The Volokh Conspiracy

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Free Speech

Seventh Circuit Reinstates Lawsuit Over School Ban on T-Shirts That Depict Guns,

and reverses a precedent that suggested that viewpoint-neutral speech restrictions in public K-12 schools are generally permissible.


From N.J. v. Sonnabend, decided today by the Seventh Circuit (Judge Diane Sykes, joined by Judges Kenneth Ripple and Amy St. Eve):

The plaintiffs are two teenagers who attend Wisconsin public schools. Both are gun enthusiasts and supporters of the Second Amendment. To express that support, they own and wear T-shirts that communicate their favorable opinion of the right to bear arms. When they wore those shirts to school, however, they got into trouble with school officials.

In February 2020 when plaintiff N.J. was in seventh grade at Shattuck Middle School in Neenah, he went to school wearing a T-shirt displaying a Smith & Wesson logo. The logo included an image of a revolver. Around the same time, A.L., a student at Kettle Moraine High School in Wales, went to school wearing a T-shirt bearing the logo of Wisconsin Carry, Inc., a gun-rights group. This logo too incorporated an image of a handgun.

Administrators at both schools barred the boys from wearing the shirts, explaining that any clothing depicting firearms is forbidden. Neither school's dress code expressly bans clothing with images of firearms. Rather, the dress codes prohibit "inappropriate" attire, which the administrators interpreted to bar any clothing with an image of a firearm regardless of whether it conveys support for or opposition to gun rights….

The students argued that their T-shirts weren't disruptive and thus couldn't be restricted, given Tinker v. Des Moines Indep. School. Dist. (1969), but the district court held that Tinker didn't apply to viewpoint-neutral speech restrictions, citing Muller v. Jefferson Lighthouse School (7th Cir. 1996). But on appeal the Seventh Circuit reversed, overruling Muller in relevant part:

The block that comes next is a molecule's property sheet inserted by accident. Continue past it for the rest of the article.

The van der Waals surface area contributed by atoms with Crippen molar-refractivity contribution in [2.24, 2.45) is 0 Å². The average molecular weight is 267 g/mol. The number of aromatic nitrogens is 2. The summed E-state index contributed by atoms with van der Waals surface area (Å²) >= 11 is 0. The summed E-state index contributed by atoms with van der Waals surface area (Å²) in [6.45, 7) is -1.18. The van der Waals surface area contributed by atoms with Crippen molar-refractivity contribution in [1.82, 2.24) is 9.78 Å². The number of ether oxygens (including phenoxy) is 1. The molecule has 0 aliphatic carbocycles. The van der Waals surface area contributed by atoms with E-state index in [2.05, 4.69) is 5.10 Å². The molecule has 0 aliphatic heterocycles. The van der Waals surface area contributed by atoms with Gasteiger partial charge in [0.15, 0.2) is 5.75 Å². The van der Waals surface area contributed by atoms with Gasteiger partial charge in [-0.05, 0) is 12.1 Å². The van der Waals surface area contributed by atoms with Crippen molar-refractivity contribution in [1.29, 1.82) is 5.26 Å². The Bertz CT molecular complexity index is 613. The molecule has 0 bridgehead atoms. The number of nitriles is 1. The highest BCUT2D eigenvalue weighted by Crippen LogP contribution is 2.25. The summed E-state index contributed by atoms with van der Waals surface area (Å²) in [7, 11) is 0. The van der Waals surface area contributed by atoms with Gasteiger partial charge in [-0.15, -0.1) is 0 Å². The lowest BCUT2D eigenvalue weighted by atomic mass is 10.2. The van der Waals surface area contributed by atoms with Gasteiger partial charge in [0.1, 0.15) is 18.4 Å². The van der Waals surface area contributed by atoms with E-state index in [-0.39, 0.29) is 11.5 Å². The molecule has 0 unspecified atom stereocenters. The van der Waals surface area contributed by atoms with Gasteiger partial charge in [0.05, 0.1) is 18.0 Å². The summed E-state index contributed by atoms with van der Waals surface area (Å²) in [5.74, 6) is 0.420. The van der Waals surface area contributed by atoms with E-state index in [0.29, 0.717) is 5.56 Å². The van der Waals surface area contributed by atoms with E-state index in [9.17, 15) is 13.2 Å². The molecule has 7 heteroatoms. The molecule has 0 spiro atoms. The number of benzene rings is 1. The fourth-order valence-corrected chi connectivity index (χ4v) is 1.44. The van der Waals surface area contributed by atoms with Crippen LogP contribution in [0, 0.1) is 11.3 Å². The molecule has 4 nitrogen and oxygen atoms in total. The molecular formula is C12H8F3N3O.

[T]he Court has recognized three categories of student speech that may be regulated without regard to the Tinker standard. {The first and perhaps most obvious category is "indecent[,] … vulgar[,] and lewd speech." Bethel Sch. Dist. No. 403 v. Fraser (1986)…. Second, the Court has held that school officials may regulate student speech "that can reasonably be regarded as encouraging illegal drug use." Morse v. Frederick (2007)…. The third category is student expression that others "might reasonably perceive to bear the imprimatur of the school." Hazelwood Sch. Dist. v. Kuhlmeier (1988).} The Kuhlmeier category is plainly limited to "speech that others may reasonably perceive as 'bear[ing] the imprimatur of the school,' such as that appearing in a school-sponsored newspaper." The Muller majority did not apprehend this limitation; the church fliers at issue there could not reasonably be perceived as bearing the imprimatur of the school.

Muller … led to the judge's doctrinal misstep in this case, so clarification is warranted. Because Muller mistakenly applied Kuhlmeier and speech-forum analysis [to viewpoint-neutral restrictions on K-12 student speech], it is overruled. {Because this opinion overrules circuit precedent, we circulated it to the active members of the court under [7th] Circuit Rule 40(e). No judge requested to hear this case en banc.} …